Magically and realistically, violently and affectionately, Karen Kovacik in Metropolis Burning interweaves the minute particulars of people’s lives. The tantalizing power of these poems lies in a quivering balance between magic, beauty, empathy, violence, realism and affection for what is distorted and uncanny. They recuperate each moment by denouncing and “magicalizing” it.
Part of the book is dedicated to Warsaw. Kovacik investigates her Polish roots without sentimentalizing or idealizing them, but by giving voice to her relatives and friends. The poems are not self expressions. They offer dybbuks, half-lives that ended too soon but to whom the poems give the blessings of more life. In “Versions of Irena,” Kovacik recalls her aunt through the minutest details. Somehow through short chronological statements we are invited to moments of kairos and timely utterance:
When she was five, her great delight was gooseberry juice.
At seven, she experienced the strangeness of books.
When she was ten, her beloved uncle expired at the table
In the voice of anonymous male, we hear a fable which acutely encapsulates a Polish mentality:
The Bridegroom caught me by the shoulder and pulled me to the kitchen. Before me was a beer mug long as my arm. Drink, he commanded. As soon as I did, he poured me another, foamy and dark as the last. Then he brought out a steaming round loaf and urged me to eat. I hesitated, not wanting to seem greedy. Eat, he bellowed. You‘ll dishonor me if you don’t. I tore into the bread, burning my fingers
In Kovacik’s poetry, each moment of violence has its recuperative moment of lyrical beauty.
Here is a fragment from a poem on Warsaw:
A City of lavender pigeons
Strutting for new mates
City of aphrodisiac kasha
And noirish eel.
City I still struggle to capture
In charcoal. Whose churches
I can never make pregnant.
But Metropolis Burning is not just a book about Poland. It also evokes and embodies other European and American cities and their inhabitants whom Kovacik’s poetry turns into artists. At times her art offers prayer.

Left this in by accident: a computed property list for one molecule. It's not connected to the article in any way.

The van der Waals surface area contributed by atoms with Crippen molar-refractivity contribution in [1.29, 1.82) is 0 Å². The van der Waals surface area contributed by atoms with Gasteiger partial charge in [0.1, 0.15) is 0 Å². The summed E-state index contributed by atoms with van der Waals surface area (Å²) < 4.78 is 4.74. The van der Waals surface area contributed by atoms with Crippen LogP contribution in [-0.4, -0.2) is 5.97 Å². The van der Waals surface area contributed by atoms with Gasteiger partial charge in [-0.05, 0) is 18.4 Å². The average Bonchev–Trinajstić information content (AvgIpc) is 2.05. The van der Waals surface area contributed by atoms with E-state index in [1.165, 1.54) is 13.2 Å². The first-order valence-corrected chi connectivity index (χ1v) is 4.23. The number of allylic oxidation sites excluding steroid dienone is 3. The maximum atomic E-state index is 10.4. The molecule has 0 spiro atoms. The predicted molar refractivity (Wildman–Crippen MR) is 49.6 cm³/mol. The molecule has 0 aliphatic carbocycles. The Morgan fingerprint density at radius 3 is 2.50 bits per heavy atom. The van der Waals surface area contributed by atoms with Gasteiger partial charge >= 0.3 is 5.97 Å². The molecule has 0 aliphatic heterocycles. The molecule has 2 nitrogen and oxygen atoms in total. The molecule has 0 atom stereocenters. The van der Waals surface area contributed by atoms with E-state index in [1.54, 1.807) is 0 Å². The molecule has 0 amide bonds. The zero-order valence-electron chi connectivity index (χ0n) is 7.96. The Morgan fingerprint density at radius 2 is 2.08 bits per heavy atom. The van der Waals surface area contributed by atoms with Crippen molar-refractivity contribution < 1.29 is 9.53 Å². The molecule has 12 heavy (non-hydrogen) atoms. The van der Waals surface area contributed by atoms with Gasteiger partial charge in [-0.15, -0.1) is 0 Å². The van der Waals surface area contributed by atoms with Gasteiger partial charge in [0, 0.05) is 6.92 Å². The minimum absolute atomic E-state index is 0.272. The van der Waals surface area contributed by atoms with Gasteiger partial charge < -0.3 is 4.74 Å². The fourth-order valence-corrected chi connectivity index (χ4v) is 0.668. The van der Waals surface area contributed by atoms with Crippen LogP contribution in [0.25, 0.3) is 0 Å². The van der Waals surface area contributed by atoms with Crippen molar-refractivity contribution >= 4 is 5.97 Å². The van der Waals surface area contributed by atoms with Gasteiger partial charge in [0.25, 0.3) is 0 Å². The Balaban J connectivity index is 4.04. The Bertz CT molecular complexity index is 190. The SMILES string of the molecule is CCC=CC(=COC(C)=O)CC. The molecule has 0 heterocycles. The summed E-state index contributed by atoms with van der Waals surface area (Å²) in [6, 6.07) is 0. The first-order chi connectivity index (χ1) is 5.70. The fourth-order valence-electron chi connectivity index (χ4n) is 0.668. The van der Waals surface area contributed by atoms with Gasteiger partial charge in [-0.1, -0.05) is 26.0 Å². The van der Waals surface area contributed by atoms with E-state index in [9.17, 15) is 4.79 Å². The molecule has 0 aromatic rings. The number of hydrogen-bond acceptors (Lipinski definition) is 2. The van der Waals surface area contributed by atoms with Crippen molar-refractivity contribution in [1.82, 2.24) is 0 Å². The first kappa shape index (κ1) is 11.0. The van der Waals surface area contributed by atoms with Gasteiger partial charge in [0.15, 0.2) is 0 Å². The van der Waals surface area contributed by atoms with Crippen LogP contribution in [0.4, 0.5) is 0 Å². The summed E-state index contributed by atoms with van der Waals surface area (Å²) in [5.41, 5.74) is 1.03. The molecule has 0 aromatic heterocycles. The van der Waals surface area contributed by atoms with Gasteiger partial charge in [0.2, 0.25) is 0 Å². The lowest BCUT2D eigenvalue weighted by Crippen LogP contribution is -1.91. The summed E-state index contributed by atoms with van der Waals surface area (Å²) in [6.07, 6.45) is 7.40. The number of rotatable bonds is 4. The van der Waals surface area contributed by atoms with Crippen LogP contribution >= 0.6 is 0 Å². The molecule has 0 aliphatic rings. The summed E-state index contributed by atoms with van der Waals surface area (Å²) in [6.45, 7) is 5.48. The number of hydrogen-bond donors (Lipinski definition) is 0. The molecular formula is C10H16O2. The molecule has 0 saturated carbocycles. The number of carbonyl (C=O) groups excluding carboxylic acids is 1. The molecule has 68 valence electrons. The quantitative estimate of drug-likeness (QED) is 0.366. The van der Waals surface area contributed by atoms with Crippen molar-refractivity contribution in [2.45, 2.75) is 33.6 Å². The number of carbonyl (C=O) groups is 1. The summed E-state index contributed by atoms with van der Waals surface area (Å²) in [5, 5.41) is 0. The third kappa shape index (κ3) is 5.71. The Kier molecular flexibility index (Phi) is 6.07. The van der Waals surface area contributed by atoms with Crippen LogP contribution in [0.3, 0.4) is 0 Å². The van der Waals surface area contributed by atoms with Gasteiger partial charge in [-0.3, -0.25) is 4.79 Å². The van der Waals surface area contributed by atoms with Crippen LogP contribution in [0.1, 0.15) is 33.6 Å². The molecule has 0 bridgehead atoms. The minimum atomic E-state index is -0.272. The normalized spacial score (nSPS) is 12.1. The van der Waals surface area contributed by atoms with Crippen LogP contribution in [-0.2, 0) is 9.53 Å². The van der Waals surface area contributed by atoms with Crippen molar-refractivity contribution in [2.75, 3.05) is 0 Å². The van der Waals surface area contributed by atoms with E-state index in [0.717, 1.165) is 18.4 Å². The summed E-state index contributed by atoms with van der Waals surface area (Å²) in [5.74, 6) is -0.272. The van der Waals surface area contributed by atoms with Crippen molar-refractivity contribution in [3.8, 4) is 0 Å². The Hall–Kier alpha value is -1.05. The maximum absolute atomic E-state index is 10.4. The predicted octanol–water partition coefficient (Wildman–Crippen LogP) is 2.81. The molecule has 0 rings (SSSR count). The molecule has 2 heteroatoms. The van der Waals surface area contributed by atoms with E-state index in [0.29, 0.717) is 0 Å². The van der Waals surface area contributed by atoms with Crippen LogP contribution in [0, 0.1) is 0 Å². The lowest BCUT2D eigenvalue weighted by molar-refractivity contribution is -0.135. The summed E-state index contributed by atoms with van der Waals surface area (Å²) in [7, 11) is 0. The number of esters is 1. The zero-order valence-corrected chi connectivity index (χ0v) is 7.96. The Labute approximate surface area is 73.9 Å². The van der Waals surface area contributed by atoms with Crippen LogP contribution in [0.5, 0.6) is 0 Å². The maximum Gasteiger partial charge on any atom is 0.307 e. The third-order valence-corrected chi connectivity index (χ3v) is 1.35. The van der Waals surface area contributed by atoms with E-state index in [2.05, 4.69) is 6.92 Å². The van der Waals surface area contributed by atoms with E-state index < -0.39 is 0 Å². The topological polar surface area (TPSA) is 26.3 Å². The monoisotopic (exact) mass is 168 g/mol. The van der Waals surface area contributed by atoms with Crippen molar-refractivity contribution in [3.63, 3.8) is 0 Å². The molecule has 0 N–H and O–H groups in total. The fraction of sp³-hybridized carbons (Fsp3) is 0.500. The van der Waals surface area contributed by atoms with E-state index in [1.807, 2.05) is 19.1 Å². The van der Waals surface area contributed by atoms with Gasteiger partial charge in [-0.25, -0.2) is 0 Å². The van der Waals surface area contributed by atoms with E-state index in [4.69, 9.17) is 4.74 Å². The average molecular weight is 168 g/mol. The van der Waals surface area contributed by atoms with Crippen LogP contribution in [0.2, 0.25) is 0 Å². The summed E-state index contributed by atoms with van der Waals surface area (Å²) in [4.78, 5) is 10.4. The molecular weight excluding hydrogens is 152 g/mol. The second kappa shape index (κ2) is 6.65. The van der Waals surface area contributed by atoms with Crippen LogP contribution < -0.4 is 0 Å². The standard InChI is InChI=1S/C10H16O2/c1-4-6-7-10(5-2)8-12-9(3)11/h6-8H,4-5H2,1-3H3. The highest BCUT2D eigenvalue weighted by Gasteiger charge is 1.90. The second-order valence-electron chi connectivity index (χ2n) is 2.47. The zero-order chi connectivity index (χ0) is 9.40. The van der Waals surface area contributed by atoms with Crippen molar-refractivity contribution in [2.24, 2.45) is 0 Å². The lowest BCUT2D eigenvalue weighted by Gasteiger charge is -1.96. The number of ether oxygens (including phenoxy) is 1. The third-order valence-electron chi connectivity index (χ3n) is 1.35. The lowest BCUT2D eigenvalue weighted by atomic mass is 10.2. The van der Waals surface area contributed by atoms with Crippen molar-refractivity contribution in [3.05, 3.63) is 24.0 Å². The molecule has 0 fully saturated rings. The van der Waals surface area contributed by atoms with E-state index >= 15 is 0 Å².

Here is a conversation with saints:
Help me to bear my fate,
You who come in praise of the miniature—
Cells of wax, cells of notes
Humming before the choristers,
Each thorax of ink
Soaring on its own black wings
At times the prayer becomes celebratory. Kovacik is able to change even a city directory into poetry because it too also embodies other people’s lives. The collection ends with antiphony in “Songs for a Belgrade Baker”:
Blessed are the Slovenes, for they are the cake-makers
Blessed are the Croats, for they excel at fish
Blessed the Macedonian, for their black wine gave birth to philosophy
Blessed, too, the Bosnians for the subtlety of their tongues—who else would season veal with lemon and hibiscus?
Blessed the Herzegovinians, for their silver wine strengthens friendships
Blessed the Serbs, for their bean soup makes foreign clerics sweat
Blessed the Albanians for their love of cinnamon
And blessed are the olive trees and vineyards, goats and sheep, for they serve both parable and table
Blessed are the mint and dill, for they are the peacemakers
And blessed the yeast and sponge, the sour-gray loaves, for they have inherited the earth
To this ending, one might add Karen Kovacik as well for she also saves the world with a beauty that reminds us of the origins of poetry in song, praise, and wonder at the lives of others.